Death by Cashmere by Sally Goldenbaum


Come join the group in Izzy’s knit shop, gathered together knitting, talking, eating good food, and drinking good wine. In this sleepy tourist town on the Massachusetts coast, four women come together: Nell is a retiree who makes sure everyone is fed and taken care of, Birdie is old enough to tell it straight and not care what anyone thinks about it, Izzy left a law firm in Boston to come home and open her shop, and Cass has to wash off the smell of her lobster boat before she comes to gather with her friends and knit the same scarf over and over. Their quiet world is disturbed when Izzy’s upstairs renter, Angie, washes up on shore. The friends come together to console one another and figure out who brought this element of evil to their peaceful community. Death by Cashmere is a sumptuous story, providing a sweet escape to summer.

Bossypants by Tina Fey


Tina Fey’s memoir Bossypants is an hysterically funny reflection on her busy and chaotic life. She offers fascinating glimpses into her life as a performer with Second City, as a writer on Saturday Night Live and the creation of her hit show 30 Rock. Most interesting were her descriptions of her experiences as a female working in the world of comedy. Fey’s love of comedy and performing is apparent through out her stories. Her observations on the hectic life of a working mother juggling schedules, in-laws and holidays are ones that all working moms can relate to–and laugh about. This is a smart, interesting and laugh-out-loud funny book.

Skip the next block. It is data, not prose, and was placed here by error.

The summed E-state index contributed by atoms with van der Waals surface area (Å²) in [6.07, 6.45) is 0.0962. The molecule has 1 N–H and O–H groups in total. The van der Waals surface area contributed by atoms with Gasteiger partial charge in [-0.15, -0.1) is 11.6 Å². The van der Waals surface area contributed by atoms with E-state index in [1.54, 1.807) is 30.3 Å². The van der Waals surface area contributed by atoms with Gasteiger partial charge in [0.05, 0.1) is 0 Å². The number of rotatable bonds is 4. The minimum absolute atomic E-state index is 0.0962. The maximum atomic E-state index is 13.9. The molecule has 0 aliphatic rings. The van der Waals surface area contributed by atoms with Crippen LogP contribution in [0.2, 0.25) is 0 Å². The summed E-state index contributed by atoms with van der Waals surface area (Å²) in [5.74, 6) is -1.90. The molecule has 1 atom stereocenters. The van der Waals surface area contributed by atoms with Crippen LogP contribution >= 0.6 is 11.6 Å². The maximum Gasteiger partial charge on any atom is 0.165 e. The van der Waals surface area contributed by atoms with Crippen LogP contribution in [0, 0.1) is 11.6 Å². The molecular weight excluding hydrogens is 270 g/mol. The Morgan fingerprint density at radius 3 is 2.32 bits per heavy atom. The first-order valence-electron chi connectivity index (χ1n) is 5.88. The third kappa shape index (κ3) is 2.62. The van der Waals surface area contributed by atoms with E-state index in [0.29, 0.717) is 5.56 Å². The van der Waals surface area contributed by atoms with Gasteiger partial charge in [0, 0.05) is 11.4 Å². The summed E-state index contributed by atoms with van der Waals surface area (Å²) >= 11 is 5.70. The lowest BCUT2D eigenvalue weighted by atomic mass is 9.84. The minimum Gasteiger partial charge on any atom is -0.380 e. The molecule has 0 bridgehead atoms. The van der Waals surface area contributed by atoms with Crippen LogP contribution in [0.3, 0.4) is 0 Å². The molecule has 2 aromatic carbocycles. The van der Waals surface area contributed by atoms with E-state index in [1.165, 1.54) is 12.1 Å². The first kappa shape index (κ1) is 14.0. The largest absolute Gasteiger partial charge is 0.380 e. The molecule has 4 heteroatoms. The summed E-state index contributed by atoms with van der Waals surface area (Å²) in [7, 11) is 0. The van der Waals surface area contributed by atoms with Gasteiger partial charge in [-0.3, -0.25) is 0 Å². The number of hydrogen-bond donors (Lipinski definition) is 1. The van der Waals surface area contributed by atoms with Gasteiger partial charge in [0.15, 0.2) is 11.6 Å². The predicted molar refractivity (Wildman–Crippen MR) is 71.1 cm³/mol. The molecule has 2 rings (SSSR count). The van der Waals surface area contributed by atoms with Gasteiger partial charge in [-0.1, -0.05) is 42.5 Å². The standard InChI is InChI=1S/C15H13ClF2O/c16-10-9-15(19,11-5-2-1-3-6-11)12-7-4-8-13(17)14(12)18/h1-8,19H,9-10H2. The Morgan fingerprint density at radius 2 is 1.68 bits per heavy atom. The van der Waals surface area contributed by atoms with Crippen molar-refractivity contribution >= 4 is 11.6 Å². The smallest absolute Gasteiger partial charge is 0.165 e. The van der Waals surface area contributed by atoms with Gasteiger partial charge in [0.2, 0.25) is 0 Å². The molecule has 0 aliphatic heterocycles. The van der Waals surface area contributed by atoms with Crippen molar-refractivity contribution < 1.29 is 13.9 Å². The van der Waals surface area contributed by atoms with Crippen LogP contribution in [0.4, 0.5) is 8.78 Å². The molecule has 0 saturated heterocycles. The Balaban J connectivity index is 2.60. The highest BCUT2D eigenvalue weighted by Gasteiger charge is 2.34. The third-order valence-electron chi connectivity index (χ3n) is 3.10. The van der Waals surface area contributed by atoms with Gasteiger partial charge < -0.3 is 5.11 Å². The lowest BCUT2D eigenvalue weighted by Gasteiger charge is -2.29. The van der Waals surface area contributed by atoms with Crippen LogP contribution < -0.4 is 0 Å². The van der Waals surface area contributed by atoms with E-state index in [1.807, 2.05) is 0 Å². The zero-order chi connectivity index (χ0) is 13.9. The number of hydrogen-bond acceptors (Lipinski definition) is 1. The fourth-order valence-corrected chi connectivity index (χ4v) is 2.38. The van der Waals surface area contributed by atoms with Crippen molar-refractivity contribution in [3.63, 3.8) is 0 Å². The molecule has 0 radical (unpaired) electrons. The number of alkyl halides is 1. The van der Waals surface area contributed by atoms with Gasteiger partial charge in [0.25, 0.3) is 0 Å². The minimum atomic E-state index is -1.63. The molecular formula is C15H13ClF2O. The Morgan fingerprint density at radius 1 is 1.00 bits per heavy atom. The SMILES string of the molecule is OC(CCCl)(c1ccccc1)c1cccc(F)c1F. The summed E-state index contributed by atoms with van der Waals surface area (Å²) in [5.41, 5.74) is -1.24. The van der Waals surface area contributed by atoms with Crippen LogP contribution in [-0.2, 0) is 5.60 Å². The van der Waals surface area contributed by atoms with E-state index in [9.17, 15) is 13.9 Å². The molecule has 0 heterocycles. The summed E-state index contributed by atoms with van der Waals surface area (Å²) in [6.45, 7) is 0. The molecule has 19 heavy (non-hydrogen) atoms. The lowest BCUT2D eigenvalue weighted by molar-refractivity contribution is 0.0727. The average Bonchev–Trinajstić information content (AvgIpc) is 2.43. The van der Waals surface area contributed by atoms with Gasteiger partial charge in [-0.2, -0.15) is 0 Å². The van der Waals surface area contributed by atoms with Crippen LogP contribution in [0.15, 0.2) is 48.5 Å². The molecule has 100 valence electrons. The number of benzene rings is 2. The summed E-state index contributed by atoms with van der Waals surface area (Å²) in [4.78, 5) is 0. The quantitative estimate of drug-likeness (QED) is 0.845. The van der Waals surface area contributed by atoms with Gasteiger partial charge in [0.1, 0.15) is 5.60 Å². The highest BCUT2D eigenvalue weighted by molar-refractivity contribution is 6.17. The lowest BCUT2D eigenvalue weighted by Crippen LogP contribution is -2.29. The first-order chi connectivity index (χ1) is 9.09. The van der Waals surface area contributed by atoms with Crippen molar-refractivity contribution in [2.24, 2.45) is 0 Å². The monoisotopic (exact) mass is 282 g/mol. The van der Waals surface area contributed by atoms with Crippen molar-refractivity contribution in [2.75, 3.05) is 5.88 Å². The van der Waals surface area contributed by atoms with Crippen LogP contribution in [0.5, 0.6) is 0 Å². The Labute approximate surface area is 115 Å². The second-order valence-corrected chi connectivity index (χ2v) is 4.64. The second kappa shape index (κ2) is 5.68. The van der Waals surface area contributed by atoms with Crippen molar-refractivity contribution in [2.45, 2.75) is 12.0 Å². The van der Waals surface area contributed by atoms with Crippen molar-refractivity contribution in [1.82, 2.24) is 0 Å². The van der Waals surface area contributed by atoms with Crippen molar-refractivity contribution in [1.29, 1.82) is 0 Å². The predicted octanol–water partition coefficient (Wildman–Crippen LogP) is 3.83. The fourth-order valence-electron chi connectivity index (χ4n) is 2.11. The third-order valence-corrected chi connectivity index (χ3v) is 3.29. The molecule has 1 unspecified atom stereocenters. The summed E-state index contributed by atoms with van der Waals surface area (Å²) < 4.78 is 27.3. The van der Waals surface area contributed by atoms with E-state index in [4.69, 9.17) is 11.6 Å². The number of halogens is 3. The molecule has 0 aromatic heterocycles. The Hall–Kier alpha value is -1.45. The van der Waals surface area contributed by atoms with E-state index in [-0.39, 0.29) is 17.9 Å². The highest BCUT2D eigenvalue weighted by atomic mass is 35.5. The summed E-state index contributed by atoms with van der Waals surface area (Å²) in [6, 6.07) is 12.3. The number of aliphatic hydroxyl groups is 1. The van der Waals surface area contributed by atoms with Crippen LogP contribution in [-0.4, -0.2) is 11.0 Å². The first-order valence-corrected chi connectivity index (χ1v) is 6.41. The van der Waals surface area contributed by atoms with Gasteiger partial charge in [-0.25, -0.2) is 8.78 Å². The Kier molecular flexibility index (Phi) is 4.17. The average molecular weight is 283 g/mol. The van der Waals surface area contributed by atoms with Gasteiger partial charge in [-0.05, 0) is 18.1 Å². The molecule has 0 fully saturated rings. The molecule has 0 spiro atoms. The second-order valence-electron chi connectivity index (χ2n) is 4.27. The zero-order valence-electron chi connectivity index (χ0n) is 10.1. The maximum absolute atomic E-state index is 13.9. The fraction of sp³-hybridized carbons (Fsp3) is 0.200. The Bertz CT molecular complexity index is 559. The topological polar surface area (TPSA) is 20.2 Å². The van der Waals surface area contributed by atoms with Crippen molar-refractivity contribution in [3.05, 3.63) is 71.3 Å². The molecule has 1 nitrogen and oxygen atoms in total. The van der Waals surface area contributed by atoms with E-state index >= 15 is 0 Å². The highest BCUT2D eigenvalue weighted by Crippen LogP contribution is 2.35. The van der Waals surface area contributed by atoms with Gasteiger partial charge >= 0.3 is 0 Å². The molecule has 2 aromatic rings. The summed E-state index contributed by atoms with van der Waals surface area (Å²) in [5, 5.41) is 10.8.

Daytripper by Fabio Moon and Gabriel Ba

>Moon and Ba have done something wonderful in creating Daytripper, a stunning and emotionally resonant graphic novel following the life of Bras de Oliva Domingos. This graphic novel is the collection of a miniseries of ten issues, each issue about an important day to Bras and showing what would have happened if it was the day he died. This is not a story about death, however, it’s a story about life. It’s about the important things that happen to people during their life and how each of us interact with friends, family, lovers and acquaintances. The events in Bras’ life do not unfold chronologically, but something new is revealed about him and his life and the people important to him with each story, though many years can lapse between the events portrayed in each episode of Daytripper.